Steve Gaither tells us, “ I've given it a lot of thought. I think the reasons are many. I've taught music in Alabama for 43 years and I think many musicians are genetically inclined to be good songwriters. We've had our share of pain and heart ache and have the literary skills to put those experiences into interesting songs. For every published songwriter there are many more unpublished who are just as good. The day of being famous means you are the best is over. Fame is not everyone's goal…. Singers, pickers, musicians (are) under every rock. I'm all about helping and encouraging others to write their own songs.”
Georgiana Thrasher tells us, “I was named after that town in Butler County, Alabama...I have lived in many different towns/cities in Alabama and I agree there is Much Talent in Alabama...Muscle Shoals is the Mother of it ALL...Music is ALL Around us and I LOVE it!”
Donnie Garvich provided us with more or less scientific proof of Alabama’s original music roots and if migration through out the world. Donnie provided us with a link to an infographic that offers a view of the journey different genres of music have made throughout history in a nice timeline format. Do yourself a favor and check this one out: http://thedirtisred.com/amazing-infographic-the-propagation-of-music. Donnie also said, “…It's an awesome info graphic which attempts to show where all popular genres of music "came from". According to it, Alabama has been highly influential if nothing else. I agree with it but feel as if we are losing our musical heritage every day.” Donnie that is one of the main reason’s for Alabama Music Office.com being, to preserve our musical heritage and let the world know about Alabama music.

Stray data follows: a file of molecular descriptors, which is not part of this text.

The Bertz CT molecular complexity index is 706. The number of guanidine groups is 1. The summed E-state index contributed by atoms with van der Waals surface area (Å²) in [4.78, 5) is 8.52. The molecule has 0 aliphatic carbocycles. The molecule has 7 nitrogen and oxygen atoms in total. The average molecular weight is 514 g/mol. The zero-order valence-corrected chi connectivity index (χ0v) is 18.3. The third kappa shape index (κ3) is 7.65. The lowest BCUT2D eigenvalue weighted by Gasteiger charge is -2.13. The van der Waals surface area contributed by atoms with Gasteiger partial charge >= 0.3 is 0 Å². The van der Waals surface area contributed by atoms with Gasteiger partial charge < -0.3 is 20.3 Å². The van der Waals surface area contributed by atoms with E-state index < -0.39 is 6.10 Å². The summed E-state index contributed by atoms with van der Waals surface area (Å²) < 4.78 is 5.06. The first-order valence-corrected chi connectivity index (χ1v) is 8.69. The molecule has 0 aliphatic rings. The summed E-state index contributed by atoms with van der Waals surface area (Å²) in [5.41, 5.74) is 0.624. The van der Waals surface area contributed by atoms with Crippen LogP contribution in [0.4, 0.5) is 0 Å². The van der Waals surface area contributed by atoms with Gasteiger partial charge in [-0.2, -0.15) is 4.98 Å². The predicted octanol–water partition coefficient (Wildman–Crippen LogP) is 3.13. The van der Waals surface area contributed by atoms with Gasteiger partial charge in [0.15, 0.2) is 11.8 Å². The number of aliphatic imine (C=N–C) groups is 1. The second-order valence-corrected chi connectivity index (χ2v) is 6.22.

That infographic supports Dana Tatums comments, “ I don't know if its the "Heart" of Original music but out of much talent and original musical style from many southeast regions, I’d say Alabama, specifically the Shoals, Mobile and Birmingham, would definitely be a main chamber or artery in the heart of the musical originality of the southern rock and delta blues style of music.”
Tommy Graham contributed, “Alabama has certainly been a hotbed of original music through the years. I visited the Hank Williams home site in Georgiana and was blown away at the amount of songs he had written. There were hundreds of them. If you look through the Alabama Music Hall of Fame you will see multitudes of successful songwriters. Even our old friends from Georgia decided to label their song “Sweet Home Alabama”…”
Jilda Watson adds, “I believe that there is a wellspring of incredible original music here in Alabama. That talent and creative energy flows from the Shoals to the Gulf of Mexico, and sadly much of it will never be recognized. It is as much a part of who we are as the heat and humidity. I think religion, politics, and our culture is a breeding ground, or maybe it's just the red clay and cotton.”
Pamela Mays Decker contributes, “W.C. Handy - Father of The Blues... Jimmie Rodgers & Hank Williams - fathers of country music... That list goes on & on (and on and on, etc.). When it comes to music, inspiration, talent and real, authentic, homegrown soul, there is a real magic here that can't really be explained; it can only be felt. I know that I am very proud to tout my state's musical heritage to those from outside the state... and they are always VERY surprised when I explain just how much music either originated here or the artists who hail(ed) from our great state. The music is what I am most proud of when it comes to Alabama.” Check out Pamela’s wonderful article, “Why Southerners Love Elvis” at: http://www.elvisnews.com/articles.aspx/why-southerners-love-elvis/1335 “…insights about why folks from the rural South connect so deeply with music and how/why we are inspired by music and to make music. It is not only a way to rejoice, but also a way to express our emotions about our hardships.”
Mick Moore sums it up with, “You look into who wrote what and you will find that Alabama offers more to the world of music than any other state. Some might live in Nashville but are from Alabama. It’s just like you say Jerry, Alabama music is everywhere.”
I have been all over God’s green earth and have found Alabama music and Alabama musicians virtually everywhere. From opera to the Grand Ole Opry and all genres in between, Alabama is well represented.
I want to thank all of you for your feedback.